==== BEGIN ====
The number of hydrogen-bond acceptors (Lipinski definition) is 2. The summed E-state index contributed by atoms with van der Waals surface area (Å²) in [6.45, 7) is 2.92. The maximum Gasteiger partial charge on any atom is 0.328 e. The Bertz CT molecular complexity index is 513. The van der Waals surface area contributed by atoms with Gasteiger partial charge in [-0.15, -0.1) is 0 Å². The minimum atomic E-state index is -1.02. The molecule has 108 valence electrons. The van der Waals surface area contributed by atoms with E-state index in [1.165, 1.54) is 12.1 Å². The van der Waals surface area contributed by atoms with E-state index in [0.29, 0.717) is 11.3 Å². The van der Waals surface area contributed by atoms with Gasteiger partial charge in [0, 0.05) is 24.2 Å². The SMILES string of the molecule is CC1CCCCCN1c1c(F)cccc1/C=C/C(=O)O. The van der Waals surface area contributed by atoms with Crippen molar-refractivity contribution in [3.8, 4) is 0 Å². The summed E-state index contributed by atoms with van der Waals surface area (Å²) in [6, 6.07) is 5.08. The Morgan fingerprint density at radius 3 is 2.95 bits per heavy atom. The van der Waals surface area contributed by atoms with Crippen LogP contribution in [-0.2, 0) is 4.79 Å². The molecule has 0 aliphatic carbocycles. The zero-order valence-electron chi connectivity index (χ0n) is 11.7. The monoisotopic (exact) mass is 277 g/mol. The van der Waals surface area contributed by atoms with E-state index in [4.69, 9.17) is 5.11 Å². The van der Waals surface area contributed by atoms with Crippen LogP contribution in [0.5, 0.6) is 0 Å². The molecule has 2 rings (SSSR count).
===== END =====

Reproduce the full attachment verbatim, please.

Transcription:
The number of hydrogen-bond acceptors (Lipinski definition) is 2. The summed E-state index contributed by atoms with van der Waals surface area (Å²) in [6.45, 7) is 2.92. The maximum Gasteiger partial charge on any atom is 0.328 e. The Bertz CT molecular complexity index is 513. The van der Waals surface area contributed by atoms with Gasteiger partial charge in [-0.15, -0.1) is 0 Å². The minimum atomic E-state index is -1.02. The molecule has 108 valence electrons. The van der Waals surface area contributed by atoms with E-state index in [1.165, 1.54) is 12.1 Å². The van der Waals surface area contributed by atoms with E-state index in [0.29, 0.717) is 11.3 Å². The van der Waals surface area contributed by atoms with Gasteiger partial charge in [0, 0.05) is 24.2 Å². The SMILES string of the molecule is CC1CCCCCN1c1c(F)cccc1/C=C/C(=O)O. The van der Waals surface area contributed by atoms with Crippen molar-refractivity contribution in [3.8, 4) is 0 Å². The summed E-state index contributed by atoms with van der Waals surface area (Å²) in [6, 6.07) is 5.08. The Morgan fingerprint density at radius 3 is 2.95 bits per heavy atom. The van der Waals surface area contributed by atoms with Crippen LogP contribution in [-0.2, 0) is 4.79 Å². The molecule has 0 aliphatic carbocycles. The zero-order valence-electron chi connectivity index (χ0n) is 11.7. The monoisotopic (exact) mass is 277 g/mol. The van der Waals surface area contributed by atoms with E-state index in [4.69, 9.17) is 5.11 Å². The van der Waals surface area contributed by atoms with Crippen LogP contribution in [0.5, 0.6) is 0 Å². The molecule has 2 rings (SSSR count).